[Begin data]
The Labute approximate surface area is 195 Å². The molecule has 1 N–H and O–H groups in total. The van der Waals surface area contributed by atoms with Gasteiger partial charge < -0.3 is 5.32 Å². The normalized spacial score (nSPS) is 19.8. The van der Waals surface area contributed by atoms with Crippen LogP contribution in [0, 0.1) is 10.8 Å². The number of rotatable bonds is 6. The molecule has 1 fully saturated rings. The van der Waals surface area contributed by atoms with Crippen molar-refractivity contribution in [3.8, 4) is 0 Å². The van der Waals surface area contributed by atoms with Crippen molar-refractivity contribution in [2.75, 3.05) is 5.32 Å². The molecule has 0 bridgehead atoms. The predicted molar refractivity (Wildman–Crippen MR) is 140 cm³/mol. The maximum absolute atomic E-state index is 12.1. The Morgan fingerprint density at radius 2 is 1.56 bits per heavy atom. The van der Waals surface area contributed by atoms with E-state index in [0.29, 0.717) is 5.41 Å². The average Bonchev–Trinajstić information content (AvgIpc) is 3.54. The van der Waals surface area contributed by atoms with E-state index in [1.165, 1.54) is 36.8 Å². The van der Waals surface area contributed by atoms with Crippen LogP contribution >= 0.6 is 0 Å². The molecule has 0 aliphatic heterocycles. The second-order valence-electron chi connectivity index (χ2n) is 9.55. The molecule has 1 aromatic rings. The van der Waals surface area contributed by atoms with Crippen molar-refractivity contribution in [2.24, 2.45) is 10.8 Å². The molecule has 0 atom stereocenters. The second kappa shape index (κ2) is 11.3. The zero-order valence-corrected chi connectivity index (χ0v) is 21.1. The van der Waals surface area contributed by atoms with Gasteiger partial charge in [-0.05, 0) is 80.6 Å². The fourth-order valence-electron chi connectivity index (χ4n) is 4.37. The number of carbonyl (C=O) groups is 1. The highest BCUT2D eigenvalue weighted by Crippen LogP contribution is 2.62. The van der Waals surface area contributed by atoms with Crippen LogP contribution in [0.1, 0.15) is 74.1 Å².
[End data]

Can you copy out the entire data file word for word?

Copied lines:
The Labute approximate surface area is 195 Å². The molecule has 1 N–H and O–H groups in total. The van der Waals surface area contributed by atoms with Gasteiger partial charge < -0.3 is 5.32 Å². The normalized spacial score (nSPS) is 19.8. The van der Waals surface area contributed by atoms with Crippen LogP contribution in [0, 0.1) is 10.8 Å². The number of rotatable bonds is 6. The molecule has 1 fully saturated rings. The van der Waals surface area contributed by atoms with Crippen molar-refractivity contribution in [3.8, 4) is 0 Å². The van der Waals surface area contributed by atoms with Crippen molar-refractivity contribution in [2.75, 3.05) is 5.32 Å². The molecule has 0 bridgehead atoms. The predicted molar refractivity (Wildman–Crippen MR) is 140 cm³/mol. The maximum absolute atomic E-state index is 12.1. The Morgan fingerprint density at radius 2 is 1.56 bits per heavy atom. The van der Waals surface area contributed by atoms with E-state index in [0.29, 0.717) is 5.41 Å². The average Bonchev–Trinajstić information content (AvgIpc) is 3.54. The van der Waals surface area contributed by atoms with E-state index in [1.165, 1.54) is 36.8 Å². The van der Waals surface area contributed by atoms with Crippen LogP contribution >= 0.6 is 0 Å². The molecule has 0 aliphatic heterocycles. The second-order valence-electron chi connectivity index (χ2n) is 9.55. The molecule has 1 aromatic rings. The van der Waals surface area contributed by atoms with Crippen molar-refractivity contribution in [2.24, 2.45) is 10.8 Å². The molecule has 0 atom stereocenters. The second kappa shape index (κ2) is 11.3. The zero-order valence-corrected chi connectivity index (χ0v) is 21.1. The van der Waals surface area contributed by atoms with Gasteiger partial charge in [-0.05, 0) is 80.6 Å². The fourth-order valence-electron chi connectivity index (χ4n) is 4.37. The number of carbonyl (C=O) groups is 1. The highest BCUT2D eigenvalue weighted by Crippen LogP contribution is 2.62. The van der Waals surface area contributed by atoms with Crippen LogP contribution in [0.1, 0.15) is 74.1 Å².